The birth of a ritual
There was once a great zen master of fame far and wide. He had created a school of sorts and disciples flocked from far and wide to be with him. Such was his influence, that his word became a guideline for them to follow. The most important thing he claimed to have taught to the masses was, “Think for yourself!”
One day, as the master and students began their morning meditation, the guard dog started barking. No reason could be ascertained, and the dog wouldn’t quiet. To restore calm and bring proceedings back on track, the master suggested to his favourite pupil, that the dog be tied in a storeroom at the other end of the building from where, his barking would not disturb them.
On the next day, the same thing happened, and the same solution was followed. On the third, the students, unwilling for their master to be bothered by such a trivial matter regularly, tied up the dog in its designated place on their own.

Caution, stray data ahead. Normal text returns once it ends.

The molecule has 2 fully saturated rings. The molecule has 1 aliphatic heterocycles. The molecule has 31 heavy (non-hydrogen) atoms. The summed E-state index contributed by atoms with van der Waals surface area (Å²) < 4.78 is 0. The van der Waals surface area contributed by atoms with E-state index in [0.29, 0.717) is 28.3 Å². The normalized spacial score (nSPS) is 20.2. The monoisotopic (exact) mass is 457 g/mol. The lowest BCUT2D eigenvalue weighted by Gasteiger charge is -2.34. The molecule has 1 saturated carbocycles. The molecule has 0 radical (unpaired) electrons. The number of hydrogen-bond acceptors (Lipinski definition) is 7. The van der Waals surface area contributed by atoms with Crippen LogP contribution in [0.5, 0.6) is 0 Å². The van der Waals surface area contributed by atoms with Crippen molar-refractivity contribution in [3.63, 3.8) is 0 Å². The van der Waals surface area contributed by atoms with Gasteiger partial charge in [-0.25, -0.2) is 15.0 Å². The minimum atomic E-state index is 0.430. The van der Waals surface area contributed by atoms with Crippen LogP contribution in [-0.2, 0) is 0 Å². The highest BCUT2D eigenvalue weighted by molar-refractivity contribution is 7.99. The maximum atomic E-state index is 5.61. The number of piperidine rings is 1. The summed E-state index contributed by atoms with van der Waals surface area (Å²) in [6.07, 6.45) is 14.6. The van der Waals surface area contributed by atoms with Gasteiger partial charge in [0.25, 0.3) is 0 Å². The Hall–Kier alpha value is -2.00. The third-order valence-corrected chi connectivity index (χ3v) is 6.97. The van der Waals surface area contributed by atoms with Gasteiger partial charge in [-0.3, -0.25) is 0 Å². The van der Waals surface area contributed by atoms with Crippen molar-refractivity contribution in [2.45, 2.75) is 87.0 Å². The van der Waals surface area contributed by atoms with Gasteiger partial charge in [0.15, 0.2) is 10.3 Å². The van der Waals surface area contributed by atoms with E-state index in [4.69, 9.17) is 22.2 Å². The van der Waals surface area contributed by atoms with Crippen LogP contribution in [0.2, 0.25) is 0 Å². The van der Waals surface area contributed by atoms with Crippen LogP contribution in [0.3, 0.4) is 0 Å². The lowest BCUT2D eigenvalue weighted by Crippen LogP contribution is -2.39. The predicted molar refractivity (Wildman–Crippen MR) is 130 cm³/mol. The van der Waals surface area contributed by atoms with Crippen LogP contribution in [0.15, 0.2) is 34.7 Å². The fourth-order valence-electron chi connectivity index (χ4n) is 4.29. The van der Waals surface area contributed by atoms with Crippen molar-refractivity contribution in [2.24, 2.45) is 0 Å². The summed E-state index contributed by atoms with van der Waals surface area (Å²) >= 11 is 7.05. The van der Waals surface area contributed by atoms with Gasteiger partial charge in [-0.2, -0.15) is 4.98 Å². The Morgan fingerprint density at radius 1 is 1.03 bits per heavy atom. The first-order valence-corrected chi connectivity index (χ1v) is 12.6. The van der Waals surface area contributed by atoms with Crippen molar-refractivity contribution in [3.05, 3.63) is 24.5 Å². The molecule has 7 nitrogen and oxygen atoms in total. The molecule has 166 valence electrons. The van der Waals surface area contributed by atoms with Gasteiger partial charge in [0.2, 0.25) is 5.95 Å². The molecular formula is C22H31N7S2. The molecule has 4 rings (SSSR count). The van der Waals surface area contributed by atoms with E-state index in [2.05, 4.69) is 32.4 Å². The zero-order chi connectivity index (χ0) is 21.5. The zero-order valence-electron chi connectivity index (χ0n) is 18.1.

With the passage of time, it became an automatic procedure. The dog used to be tied in the distant storeroom for the duration of the morning meditation session.
Years passed, and the master, who was already old, at the beginning of our story passed away. A star student of his returned from a distant land to take his place. Disciples came and went, but the dog continued to be tied in the storehouse for the duration of every morning’s meditation.
Years passed, and the dog, who was a mere puppy at the beginning of our story passed away too. A new dog was brought to be tied in his place during the morning meditations. Scientific explanations of the benifits of tying a dog in a distant storeroom during morning meditations were proved to be right by the intellectuals of this new school of thought.
And the biggest learning they claimed to learn from the ways of the great departed master was, “Think for yourself!”